Despite the fact that European eel consists of one single, widespread population there are several reasons to manage its recovery on a regional basis:
- It is believed that the eel larvae use two migration routes to European coastlines; one main route to the south with glass eels arriving along the southern coast of the United Kingdom and in the Bay of Biscay, as well as dispersing south to the Mediterranean and North African coast and north through the English Channel; and to a lesser extent north of Ireland and Scotland into Skagerrak and from there into the Baltic Sea or up along the Swedish west coast to the Norwegian coast.
- The decline in the population was first noted in the Baltic region around 1940, but was soon followed by other regions. The sex ratio in an area can be used as an indication of stock decline, as it is density dependent in eels. In crowded areas, more eels develop into males, which are smaller and mature earlier. The Baltic region has almost exclusively female eels.
The Baltic Region
The decline in European eel was first noted in the Baltic region. A paper by the Swedish fisheries scientist Gunnar Svärdson published in 1976 provides a detailed description, not only of the decline but also the development of the fishery, theories about migration routes and the potential effects of changes in temperatures and wind patterns in the North Sea. He describes an incredibly effective dispersal in the Baltic region, with eels found in 73 % of lakes in southern and central Sweden, as well as most of the lower lakes in the Gulf of Bothnia.
Today, a large part of the eel stock in the Baltic region is likely to consist of relocated eels, mainly from English rivers (until Brexit put a stop to that trade) and French waters. This is not a new practice, however. There are records from the 18th century, of trapping young eels at natural barriers, such as waterfalls, and releasing them elsewhere. A baseline for where and how many naturally dispersed eels there could be in the region is therefore full of uncertainties. What we do know is that natural recruitment in the North Sea region, which includes the Baltic, was estimated to be very low, only 0.6 % of the average in the 1960–1979 reference period.
European eel is therefore also listed as Critically Endangered by the Helsinki Commission (HELCOM) for the protection of the marine environment of the Baltic Sea area, as well as on many of the national Red Lists in the region. HELCOM’s latest Baltic Sea Action Plan (BSAP, 2021) contains several sections relevant to eel, as well as Actions with specific targets for European eel (Actions B16 and B17).
European eel is also frequently discussed in BALTFISH, both in the High-level group and with stakeholders at the BALTFISH Forum. The Baltic Sea Fisheries Forum (BALTFISH) was initially a flagship project under the EU Strategy for the Baltic Sea Region (EUSBSR), but became a permanent regional fisheries forum under the CFP in 2013, with an aim to strengthen and improve the Members States coordination and cooperation in fisheries management in the Baltic Sea. One of the key stakeholders is the Baltic Sea Advisory Council (BSAC), and European eel is among the topics that BSAC covers.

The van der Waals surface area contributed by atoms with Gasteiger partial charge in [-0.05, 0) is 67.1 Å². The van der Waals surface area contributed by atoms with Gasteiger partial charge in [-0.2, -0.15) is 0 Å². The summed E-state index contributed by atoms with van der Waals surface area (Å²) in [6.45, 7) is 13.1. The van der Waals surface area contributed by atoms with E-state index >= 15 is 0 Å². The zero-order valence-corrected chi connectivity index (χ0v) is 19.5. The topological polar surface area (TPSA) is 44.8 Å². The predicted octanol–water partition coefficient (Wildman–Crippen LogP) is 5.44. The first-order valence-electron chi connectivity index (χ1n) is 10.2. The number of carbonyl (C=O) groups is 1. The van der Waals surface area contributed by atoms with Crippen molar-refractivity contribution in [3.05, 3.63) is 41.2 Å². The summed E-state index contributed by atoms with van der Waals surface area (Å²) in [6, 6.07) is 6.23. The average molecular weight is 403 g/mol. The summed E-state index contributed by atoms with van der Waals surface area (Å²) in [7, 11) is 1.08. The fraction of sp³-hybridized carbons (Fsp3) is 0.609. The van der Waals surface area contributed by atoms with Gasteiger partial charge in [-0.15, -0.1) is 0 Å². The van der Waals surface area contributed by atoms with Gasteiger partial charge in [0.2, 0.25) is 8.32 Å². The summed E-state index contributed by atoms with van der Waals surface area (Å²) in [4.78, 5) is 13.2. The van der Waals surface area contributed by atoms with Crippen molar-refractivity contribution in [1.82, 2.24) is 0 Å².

In 2018, European eel was added to the EU Specific Control and Inspection Programme (SCIP) managed by the European Fisheries Control Agency (EFCA), and has been included in the Joint Deployment Plan for the Baltic Sea.
The Mediterranean and the GFCM
The General Fisheries Commission for the Mediterranean (GFCM) is a regional fisheries management organisation established in 1949 and is focused on ensuring conservation and sustainable use of living marine resources in the Mediterranean and the Black Sea. In 2018, the GFCM adopted a Recommendation for a multiannual management plan for European eel in the Mediterranean Sea (GFCM/42/2018/1), including a range of transitional management measures.
Following the Recommendation, the GFCM continued the discussions in the GFCM Working Group on the management of European eel (WGMEASURES–EEL), as well as at the Scientific Advisory Committee (SAC). The GFCM also implemented an eel research programme in the Mediterranean starting in 2020. In 2023, a permanent GFCM Expert Group on European eel in the Mediterranean (EGEMed) was created.
Since the 2018 GFCM Recommendation, States are required to submit data on eel fishing activities each year. The results of the most recent reporting show a likely decline in catches, number of fishers and fishing days between 2021-2022 overall, but an increase in the number of fishing vessels in Spain and France (EGEMed, 2023). However, the lack of consistent and continuous reporting of data on, for example, eel catches and fishing effort is a major obstacle to improved transparency and accountability in the management of the European eel across the Mediterranean region, and even in the EU.
Following the advice of the GFCM Scientific Advisory Committee in 2022 (SAC, 2022), the GFCM amended the Recommendation GFCM/42/2018/1 and established a total ban on recreational fisheries and extended the previous three-month closures to six months, to be implemented either as six consecutive months or separated into two periods of three months each. It also agreed to evaluate the possibility to implement additional measures directed to glass eel protection.
It is unlikely that these additional measures will be enough to secure eel recovery, as neither agreement is fully aligned with the scientific advice from ICES and the GFCM SAC advice (SAC, 2022). This autumn provides another opportunity to amend the current Recommendations, before deciding on a long-term management plan for European eel in the Mediterranean region in November 2024.
European eel is also listed under Annex III of the Barcelona Convention for the Protection of Marine Environment and the Coastal Region of the Mediterranean.